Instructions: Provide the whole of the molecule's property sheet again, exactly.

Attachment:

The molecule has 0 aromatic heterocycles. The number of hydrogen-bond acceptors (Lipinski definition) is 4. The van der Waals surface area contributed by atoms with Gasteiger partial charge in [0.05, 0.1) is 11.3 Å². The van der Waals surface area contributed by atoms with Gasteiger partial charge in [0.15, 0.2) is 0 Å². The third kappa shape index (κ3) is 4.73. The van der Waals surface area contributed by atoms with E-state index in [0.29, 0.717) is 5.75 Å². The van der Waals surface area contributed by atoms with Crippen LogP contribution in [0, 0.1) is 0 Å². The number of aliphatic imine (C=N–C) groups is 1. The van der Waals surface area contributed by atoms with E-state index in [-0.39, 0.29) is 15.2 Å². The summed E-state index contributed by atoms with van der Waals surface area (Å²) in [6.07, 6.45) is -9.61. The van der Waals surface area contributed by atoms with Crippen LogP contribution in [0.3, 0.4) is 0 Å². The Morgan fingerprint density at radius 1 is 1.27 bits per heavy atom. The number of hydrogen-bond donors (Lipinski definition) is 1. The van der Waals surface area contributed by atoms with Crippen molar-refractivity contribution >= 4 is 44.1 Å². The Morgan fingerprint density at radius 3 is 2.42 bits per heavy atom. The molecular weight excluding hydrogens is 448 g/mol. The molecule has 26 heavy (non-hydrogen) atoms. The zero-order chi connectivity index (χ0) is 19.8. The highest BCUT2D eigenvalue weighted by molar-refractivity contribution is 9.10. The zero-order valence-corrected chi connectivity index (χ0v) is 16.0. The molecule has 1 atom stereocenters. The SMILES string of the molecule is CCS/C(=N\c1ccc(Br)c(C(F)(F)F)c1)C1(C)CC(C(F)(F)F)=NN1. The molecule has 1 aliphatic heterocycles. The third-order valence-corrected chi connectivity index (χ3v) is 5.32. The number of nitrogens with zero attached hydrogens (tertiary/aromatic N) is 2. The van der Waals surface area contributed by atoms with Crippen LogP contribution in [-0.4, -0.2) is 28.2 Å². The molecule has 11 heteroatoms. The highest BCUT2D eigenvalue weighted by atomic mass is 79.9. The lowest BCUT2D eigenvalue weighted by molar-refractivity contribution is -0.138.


The molecule has 0 aromatic heterocycles. The number of hydrogen-bond acceptors (Lipinski definition) is 4. The van der Waals surface area contributed by atoms with Gasteiger partial charge in [0.05, 0.1) is 11.3 Å². The van der Waals surface area contributed by atoms with Gasteiger partial charge in [0.15, 0.2) is 0 Å². The third kappa shape index (κ3) is 4.73. The van der Waals surface area contributed by atoms with E-state index in [0.29, 0.717) is 5.75 Å². The van der Waals surface area contributed by atoms with Crippen LogP contribution in [0, 0.1) is 0 Å². The number of aliphatic imine (C=N–C) groups is 1. The van der Waals surface area contributed by atoms with E-state index in [-0.39, 0.29) is 15.2 Å². The summed E-state index contributed by atoms with van der Waals surface area (Å²) in [6.07, 6.45) is -9.61. The van der Waals surface area contributed by atoms with Crippen LogP contribution in [0.3, 0.4) is 0 Å². The Morgan fingerprint density at radius 1 is 1.27 bits per heavy atom. The number of hydrogen-bond donors (Lipinski definition) is 1. The van der Waals surface area contributed by atoms with Crippen molar-refractivity contribution >= 4 is 44.1 Å². The Morgan fingerprint density at radius 3 is 2.42 bits per heavy atom. The molecular weight excluding hydrogens is 448 g/mol. The molecule has 26 heavy (non-hydrogen) atoms. The zero-order chi connectivity index (χ0) is 19.8. The highest BCUT2D eigenvalue weighted by molar-refractivity contribution is 9.10. The zero-order valence-corrected chi connectivity index (χ0v) is 16.0. The molecule has 1 atom stereocenters. The SMILES string of the molecule is CCS/C(=N\c1ccc(Br)c(C(F)(F)F)c1)C1(C)CC(C(F)(F)F)=NN1. The molecule has 1 aliphatic heterocycles. The third-order valence-corrected chi connectivity index (χ3v) is 5.32. The number of nitrogens with zero attached hydrogens (tertiary/aromatic N) is 2. The van der Waals surface area contributed by atoms with Crippen LogP contribution in [-0.4, -0.2) is 28.2 Å². The molecule has 11 heteroatoms. The highest BCUT2D eigenvalue weighted by atomic mass is 79.9. The lowest BCUT2D eigenvalue weighted by molar-refractivity contribution is -0.138.